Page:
Law enforcement officials will sometimes request that a person under investigation submit to a polygraph. This frequently comes up in cases where a child or infant has suffered injuries under what the law enforcement officers find to be suspicious circumstances. Many people are afraid to refuse the request to submit to a polygraph thinking that if they do, it will make them look bad or make it appear that they have something to hide. The truth is that you should never submit to a polygraph examination at the request of law enforcement. The polygraph is just a technique used by law enforcement to interrogate someone. It can only hurt you. Here’s why.
Polygraphs are not admissible as evidence. If you submit to a polygraph and the results are helpful to you, the polygraph will not come into evidence. The police and prosecutors will attach very little importance to it. They will ignore the result and say that guilty people can pass a polygraph. You can be charged with a crime even if you pass.
Law enforcement officers are not asking you to submit to a polygraph to see if you will pass or fail. They are using the polygraph as an interrogation technique. They invite you to go down to the police station for the polygraph. Because you are invited, Miranda warnings do not apply.
The law enforcement officials will walk you into the bowels of the police or sheriff’s department. They will tell you that in order to submit to a polygraph, you need to agree that you will not have a lawyer present. They will then give you a form that waives your Miranda rights.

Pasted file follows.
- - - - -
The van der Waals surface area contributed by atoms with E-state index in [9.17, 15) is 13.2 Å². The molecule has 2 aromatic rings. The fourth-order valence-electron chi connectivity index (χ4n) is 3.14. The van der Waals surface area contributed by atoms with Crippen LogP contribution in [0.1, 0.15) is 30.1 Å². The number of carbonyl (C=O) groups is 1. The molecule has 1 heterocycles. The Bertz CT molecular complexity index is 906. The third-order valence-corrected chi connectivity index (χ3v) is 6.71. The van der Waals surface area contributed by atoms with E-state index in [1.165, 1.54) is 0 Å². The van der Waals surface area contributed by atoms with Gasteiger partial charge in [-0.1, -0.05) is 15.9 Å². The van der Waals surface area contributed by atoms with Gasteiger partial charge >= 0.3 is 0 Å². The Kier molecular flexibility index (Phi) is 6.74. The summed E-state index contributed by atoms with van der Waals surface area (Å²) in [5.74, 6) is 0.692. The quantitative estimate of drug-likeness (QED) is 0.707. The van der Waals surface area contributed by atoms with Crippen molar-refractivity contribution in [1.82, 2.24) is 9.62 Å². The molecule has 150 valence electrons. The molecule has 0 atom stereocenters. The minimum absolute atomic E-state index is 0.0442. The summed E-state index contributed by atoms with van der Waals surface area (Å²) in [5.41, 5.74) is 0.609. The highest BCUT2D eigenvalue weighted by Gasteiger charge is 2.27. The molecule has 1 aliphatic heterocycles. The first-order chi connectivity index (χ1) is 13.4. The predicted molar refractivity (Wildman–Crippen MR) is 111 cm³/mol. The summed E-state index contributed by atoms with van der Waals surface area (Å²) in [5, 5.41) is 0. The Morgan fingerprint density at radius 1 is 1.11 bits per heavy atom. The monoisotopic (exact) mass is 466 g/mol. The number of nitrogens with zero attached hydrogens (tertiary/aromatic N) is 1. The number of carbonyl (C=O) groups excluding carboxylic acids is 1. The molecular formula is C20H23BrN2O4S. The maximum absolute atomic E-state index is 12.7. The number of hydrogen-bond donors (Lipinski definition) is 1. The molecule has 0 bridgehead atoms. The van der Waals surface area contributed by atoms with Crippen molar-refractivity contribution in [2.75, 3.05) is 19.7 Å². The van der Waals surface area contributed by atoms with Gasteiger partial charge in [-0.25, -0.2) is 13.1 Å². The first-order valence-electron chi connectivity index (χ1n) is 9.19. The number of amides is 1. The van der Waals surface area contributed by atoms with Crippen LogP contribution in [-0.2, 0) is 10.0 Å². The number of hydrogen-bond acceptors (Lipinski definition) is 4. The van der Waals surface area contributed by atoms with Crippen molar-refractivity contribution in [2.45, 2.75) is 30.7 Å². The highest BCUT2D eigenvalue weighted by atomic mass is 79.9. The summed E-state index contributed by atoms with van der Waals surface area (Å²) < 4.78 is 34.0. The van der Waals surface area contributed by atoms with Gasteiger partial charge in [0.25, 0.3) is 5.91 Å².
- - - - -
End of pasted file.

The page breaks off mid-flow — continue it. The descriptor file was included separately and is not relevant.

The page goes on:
It doesn’t matter how you actually do. The interrogators will tell you that you failed the polygraph and that things look really bad for you. Then they will tell you that you better explain yourself, suggesting that it was an accident or that you didn’t mean to do it. Now you are in custody and being interrogated harshly. You just waived your Miranda rights and are at the mercy of the authorities.
Don’t underestimate law enforcement personnel. They have received extensive training in interrogation. Using exactly the above-described technique, they will transition seamlessly from a polygraph (real or faked) into an interrogation. You waived your Miranda rights, and everything you say will be on videotape. The polygraph portion of the interrogation will be precluded. What will be left will be a video of you making a statement that can only hurt you at trial.
If the police ask you you to submit to a polygraph, there is one correct answer. Say, “I need to consult with a lawyer.” Never submit to a law enforcement polygraph.
Michael J. Bloom